The hypothesis shared by the researchers behind the publications in Science has been that if a position in the genome has been preserved throughout 100 million years of evolution, it likely serves a function in all mammals. For the first time, they have been able to test this hypothesis on a large scale. By making a detailed survey and systematic comparison of the genomes of 240 mammals, the researchers have identified regions of the human genome with previously uncharacterized functions. These regions are likely regulatory elements and are significant for the correct functioning of the genome. Mutations in these can play an important role in the origin of diseases or in the distinctive features of mammal species.
The researchers identified more than three million important regulatory elements in the human genome, about half of which were previously unknown. They were also able to ascertain that at least 10 percent of the genome is functional, ten times as much as the approximately one percent that codes for proteins.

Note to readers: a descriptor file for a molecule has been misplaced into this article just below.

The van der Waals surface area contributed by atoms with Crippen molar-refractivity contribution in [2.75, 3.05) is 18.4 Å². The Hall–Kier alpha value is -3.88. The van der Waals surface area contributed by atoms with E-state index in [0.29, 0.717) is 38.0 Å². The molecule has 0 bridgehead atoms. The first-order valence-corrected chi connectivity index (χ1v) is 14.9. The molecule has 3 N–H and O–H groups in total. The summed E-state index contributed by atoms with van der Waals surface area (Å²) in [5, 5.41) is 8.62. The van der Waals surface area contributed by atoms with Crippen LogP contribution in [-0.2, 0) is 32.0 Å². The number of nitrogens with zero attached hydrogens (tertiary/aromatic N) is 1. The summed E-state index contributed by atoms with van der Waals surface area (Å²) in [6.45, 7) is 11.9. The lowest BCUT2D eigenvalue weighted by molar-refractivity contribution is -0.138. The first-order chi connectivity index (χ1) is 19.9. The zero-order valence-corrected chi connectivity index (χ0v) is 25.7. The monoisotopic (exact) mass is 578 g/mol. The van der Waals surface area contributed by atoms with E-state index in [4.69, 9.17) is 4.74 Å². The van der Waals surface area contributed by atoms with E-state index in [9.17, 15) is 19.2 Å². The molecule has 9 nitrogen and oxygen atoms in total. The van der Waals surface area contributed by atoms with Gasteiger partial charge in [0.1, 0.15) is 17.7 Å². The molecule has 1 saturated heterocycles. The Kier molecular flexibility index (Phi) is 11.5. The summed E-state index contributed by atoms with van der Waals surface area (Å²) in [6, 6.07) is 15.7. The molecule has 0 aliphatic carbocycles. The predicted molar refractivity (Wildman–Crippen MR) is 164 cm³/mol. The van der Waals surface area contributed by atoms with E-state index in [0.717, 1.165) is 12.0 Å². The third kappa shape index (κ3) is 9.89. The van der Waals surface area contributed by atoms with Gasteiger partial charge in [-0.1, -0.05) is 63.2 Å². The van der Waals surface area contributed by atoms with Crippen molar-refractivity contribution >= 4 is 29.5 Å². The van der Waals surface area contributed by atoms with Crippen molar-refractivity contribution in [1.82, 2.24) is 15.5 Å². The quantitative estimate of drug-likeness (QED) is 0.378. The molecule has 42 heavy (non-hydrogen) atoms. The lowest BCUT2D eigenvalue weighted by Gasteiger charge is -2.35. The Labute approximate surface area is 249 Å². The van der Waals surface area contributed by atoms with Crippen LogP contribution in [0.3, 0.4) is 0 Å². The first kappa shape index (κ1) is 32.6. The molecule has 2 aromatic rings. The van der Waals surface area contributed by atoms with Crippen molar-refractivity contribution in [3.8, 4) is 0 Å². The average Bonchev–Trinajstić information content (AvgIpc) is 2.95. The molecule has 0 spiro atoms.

The 240 different mammals in the study vary widely in their characteristics, such as the acuteness of their sense of smell or the size of their brain. The researchers were able to find regions in the genomes that lead to some species having a superior sense of smell or to certain species hibernating.
“It’s exciting to now have a picture of which mutations have steered the development of specific traits in these widely divergent mammals,” says Matthew Christmas, researcher and co-first author of one of the articles focusing on the function of the genome and how it affects distinctive features in different species.
One of the studies shows that mammals had begun to change and diverge even before the Earth was hit by the asteroid that killed the dinosaurs, approximately 65 million years ago.
“Our results can also provide important information about whether mammals are at risk of extinction, depending on how much variation they have in their genome. This is information that can lay the foundation for understanding how to manage a species to help it survive,” says Professor Lindblad-Toh.